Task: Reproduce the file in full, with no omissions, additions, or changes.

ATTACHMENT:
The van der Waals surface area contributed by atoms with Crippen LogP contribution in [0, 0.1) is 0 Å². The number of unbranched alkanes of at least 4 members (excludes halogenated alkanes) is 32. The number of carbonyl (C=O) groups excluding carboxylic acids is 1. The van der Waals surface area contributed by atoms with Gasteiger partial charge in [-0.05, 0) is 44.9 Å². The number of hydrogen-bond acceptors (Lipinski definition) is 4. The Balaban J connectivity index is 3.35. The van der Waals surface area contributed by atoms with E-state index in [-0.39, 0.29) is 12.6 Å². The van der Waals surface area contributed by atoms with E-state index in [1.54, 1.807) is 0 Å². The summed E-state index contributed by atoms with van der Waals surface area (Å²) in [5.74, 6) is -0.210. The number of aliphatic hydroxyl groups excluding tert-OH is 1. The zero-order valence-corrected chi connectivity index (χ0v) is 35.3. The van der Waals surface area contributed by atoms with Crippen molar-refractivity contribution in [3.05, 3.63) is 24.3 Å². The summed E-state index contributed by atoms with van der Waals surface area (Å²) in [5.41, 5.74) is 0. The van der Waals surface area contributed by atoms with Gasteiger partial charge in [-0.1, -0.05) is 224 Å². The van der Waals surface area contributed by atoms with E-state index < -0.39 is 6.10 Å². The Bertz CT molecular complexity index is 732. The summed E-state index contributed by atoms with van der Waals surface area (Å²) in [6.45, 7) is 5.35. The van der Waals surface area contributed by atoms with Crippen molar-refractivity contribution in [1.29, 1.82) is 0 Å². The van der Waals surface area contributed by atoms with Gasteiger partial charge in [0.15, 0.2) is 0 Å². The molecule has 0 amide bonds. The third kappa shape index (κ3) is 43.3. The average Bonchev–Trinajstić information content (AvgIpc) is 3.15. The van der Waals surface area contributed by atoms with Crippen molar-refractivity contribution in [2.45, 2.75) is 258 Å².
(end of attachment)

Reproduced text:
The van der Waals surface area contributed by atoms with Crippen LogP contribution in [0, 0.1) is 0 Å². The number of unbranched alkanes of at least 4 members (excludes halogenated alkanes) is 32. The number of carbonyl (C=O) groups excluding carboxylic acids is 1. The van der Waals surface area contributed by atoms with Gasteiger partial charge in [-0.05, 0) is 44.9 Å². The number of hydrogen-bond acceptors (Lipinski definition) is 4. The Balaban J connectivity index is 3.35. The van der Waals surface area contributed by atoms with E-state index in [-0.39, 0.29) is 12.6 Å². The van der Waals surface area contributed by atoms with E-state index in [1.54, 1.807) is 0 Å². The summed E-state index contributed by atoms with van der Waals surface area (Å²) in [5.74, 6) is -0.210. The number of aliphatic hydroxyl groups excluding tert-OH is 1. The zero-order valence-corrected chi connectivity index (χ0v) is 35.3. The van der Waals surface area contributed by atoms with Crippen molar-refractivity contribution in [3.05, 3.63) is 24.3 Å². The summed E-state index contributed by atoms with van der Waals surface area (Å²) in [5.41, 5.74) is 0. The van der Waals surface area contributed by atoms with Gasteiger partial charge in [-0.1, -0.05) is 224 Å². The van der Waals surface area contributed by atoms with E-state index < -0.39 is 6.10 Å². The Bertz CT molecular complexity index is 732. The summed E-state index contributed by atoms with van der Waals surface area (Å²) in [6.45, 7) is 5.35. The van der Waals surface area contributed by atoms with Crippen molar-refractivity contribution in [1.29, 1.82) is 0 Å². The van der Waals surface area contributed by atoms with Gasteiger partial charge in [0.15, 0.2) is 0 Å². The molecule has 0 amide bonds. The third kappa shape index (κ3) is 43.3. The average Bonchev–Trinajstić information content (AvgIpc) is 3.15. The van der Waals surface area contributed by atoms with Crippen molar-refractivity contribution in [2.45, 2.75) is 258 Å².